Why the world needs a lot more vaccine capacity

Credit: Andrea Ucini

Emily Lambert | Mar 18, 2021

Sections Economics Public Policy

Collections COVID-19 Crisis

Wherever they are available, COVID-19 vaccines are saving lives, lowering infection rates, and enabling economies to start recovering from the pandemic’s debilitating effects. But on a global level, there are not enough vaccine courses to go around as demand outstrips supply.

To address this, countries should quickly build additional vaccine capacity, according to research. “Investing in accelerating vaccines can pay for itself many times over from reduced fiscal costs alone,” one study reports.

The work, by 16 researchers including Chicago Booth’s Eric Budish and Canice Prendergast, assumes the capacity for the world’s annual baseline vaccine supply to be 3 billion courses. As of February, this is higher than current production but lower than companies’ best-case production plans for 2021. (One course can be one or two doses, depending on the vaccine.)

That baseline supply will have a global benefit of $8.7 trillion in terms of GDP, and at least $17.4 trillion in additional benefits, according to the researchers, who calculate a benefit of about $5,800 per course for that initial supply.

Adding 1 billion vaccine courses to the current baseline supply would create enormous additional benefits. The researchers calculate a benefit of almost $1,000 per course—still far greater than the vaccine price, which has ranged from $6 to $40. Because early vaccine courses are able to mitigate more economic harm, the return on early capacity is greater, the researchers write. 

However, “even assuming a lag of several months, we find that additional investment can still be extremely valuable,” they write. An extra billion courses that come online soon would avoid almost $1 trillion in losses. If they come online with a lag of several months, they would still be worth $576 billion, according to the study.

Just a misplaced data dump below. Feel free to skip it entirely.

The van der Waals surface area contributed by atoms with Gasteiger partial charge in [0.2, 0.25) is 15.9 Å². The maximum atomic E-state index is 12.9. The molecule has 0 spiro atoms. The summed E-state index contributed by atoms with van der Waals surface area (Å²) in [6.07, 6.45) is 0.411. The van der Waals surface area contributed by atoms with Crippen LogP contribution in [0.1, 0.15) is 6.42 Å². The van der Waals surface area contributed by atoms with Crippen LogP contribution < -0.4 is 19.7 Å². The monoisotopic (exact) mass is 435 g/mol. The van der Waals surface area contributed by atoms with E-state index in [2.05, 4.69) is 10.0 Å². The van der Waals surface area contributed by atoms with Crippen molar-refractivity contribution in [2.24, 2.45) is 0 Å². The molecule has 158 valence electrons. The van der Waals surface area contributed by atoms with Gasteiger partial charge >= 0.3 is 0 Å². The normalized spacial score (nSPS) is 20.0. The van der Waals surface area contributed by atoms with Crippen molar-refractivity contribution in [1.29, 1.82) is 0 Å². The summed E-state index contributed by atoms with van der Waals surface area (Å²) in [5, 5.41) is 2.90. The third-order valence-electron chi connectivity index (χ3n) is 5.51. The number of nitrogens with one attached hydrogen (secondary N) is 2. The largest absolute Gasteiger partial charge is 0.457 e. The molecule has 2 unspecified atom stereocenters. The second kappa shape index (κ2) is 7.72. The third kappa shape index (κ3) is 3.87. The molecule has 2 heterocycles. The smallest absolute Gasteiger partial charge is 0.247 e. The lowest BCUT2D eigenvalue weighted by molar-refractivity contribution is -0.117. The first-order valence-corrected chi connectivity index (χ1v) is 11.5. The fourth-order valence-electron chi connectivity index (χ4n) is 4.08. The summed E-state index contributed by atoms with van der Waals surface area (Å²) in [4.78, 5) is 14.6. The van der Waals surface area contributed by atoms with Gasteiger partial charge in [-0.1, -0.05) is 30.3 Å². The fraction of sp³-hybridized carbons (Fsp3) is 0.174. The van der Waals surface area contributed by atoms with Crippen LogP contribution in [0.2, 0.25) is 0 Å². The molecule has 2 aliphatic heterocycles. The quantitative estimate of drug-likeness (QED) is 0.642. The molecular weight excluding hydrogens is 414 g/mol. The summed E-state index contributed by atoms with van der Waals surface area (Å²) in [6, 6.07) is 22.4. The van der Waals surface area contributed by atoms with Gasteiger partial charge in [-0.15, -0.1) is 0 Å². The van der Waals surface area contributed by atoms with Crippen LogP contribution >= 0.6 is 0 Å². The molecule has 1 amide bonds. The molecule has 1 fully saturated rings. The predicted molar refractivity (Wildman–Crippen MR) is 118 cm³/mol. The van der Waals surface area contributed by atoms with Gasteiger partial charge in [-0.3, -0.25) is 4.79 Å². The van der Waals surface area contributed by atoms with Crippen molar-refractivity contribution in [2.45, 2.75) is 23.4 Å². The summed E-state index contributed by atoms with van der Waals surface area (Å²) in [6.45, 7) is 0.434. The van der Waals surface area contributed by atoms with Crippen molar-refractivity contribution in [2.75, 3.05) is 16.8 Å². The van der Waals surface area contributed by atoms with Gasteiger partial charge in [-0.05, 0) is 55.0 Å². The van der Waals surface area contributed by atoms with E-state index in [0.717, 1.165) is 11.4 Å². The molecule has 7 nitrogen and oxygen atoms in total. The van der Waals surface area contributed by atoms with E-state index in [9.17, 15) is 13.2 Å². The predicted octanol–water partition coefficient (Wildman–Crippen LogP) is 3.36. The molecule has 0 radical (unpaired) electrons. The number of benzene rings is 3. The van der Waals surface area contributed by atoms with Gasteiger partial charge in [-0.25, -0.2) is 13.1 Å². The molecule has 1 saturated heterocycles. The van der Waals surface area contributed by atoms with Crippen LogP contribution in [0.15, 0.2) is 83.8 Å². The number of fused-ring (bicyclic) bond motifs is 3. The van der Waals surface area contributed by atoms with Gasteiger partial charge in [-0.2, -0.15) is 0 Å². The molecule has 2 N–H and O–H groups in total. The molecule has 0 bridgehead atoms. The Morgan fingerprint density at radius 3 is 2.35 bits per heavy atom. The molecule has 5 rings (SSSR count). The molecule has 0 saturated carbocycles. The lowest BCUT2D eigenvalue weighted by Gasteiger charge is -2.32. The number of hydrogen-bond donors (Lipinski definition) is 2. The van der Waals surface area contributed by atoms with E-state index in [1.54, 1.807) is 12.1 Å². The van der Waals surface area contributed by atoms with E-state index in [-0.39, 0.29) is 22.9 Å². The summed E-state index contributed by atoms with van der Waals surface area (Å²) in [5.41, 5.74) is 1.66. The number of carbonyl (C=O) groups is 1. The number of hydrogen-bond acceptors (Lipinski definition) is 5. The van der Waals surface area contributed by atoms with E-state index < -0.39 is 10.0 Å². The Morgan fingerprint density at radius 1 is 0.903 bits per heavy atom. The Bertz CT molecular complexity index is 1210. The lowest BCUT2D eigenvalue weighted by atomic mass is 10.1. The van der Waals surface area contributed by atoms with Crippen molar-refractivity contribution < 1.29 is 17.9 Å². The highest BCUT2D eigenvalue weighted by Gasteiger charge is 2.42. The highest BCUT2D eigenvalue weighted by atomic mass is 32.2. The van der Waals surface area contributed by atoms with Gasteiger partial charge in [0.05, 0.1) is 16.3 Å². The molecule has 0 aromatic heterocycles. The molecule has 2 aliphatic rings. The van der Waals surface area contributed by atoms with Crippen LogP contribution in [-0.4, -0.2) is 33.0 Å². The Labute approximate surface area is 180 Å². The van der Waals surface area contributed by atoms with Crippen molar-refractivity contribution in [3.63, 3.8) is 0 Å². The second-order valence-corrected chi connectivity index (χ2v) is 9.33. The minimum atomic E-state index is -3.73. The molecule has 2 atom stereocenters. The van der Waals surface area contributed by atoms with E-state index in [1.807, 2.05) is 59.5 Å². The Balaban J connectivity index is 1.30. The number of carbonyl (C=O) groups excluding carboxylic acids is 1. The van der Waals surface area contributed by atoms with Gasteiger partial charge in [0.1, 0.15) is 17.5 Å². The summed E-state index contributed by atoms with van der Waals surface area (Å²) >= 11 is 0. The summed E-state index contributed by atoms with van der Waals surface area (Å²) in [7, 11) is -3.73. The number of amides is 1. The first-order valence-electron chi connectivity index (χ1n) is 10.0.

Speed is of the essence in a pandemic, and the researchers’ model indicates that a higher level of early-capacity investment would yield large net benefits for countries of all income levels. By following the researchers’ recommendation beginning in August 2020, the United States would have achieved widespread vaccination by March 2021 rather than this summer, as is projected. Had their recommendations guided decisions at a global level, widespread vaccination could have been achieved by October 2021 rather than in 2022. 

It’s not too late to invest in more capacity, both now and for future pandemics, the researchers write.

Because the potential benefit to society far outstrips the profits that vaccine manufacturers stand to make, the researchers offer suggestions for how to expand and stretch existing capacity. For starters, they recommend that countries pay the costs associated with increasing capacity rather than promise vaccine manufacturers higher prices. Offering bonuses or threatening penalties related to speed of vaccine delivery might involve too much risk for a manufacturer. Plus, promising higher prices may simply embolden countries to jump the line for vaccines rather than spur greater production. If governments instead reimburse companies for investing in factories and other elements that increase capacity, they will encourage greater vaccine production while minimizing risk for pharmaceutical companies.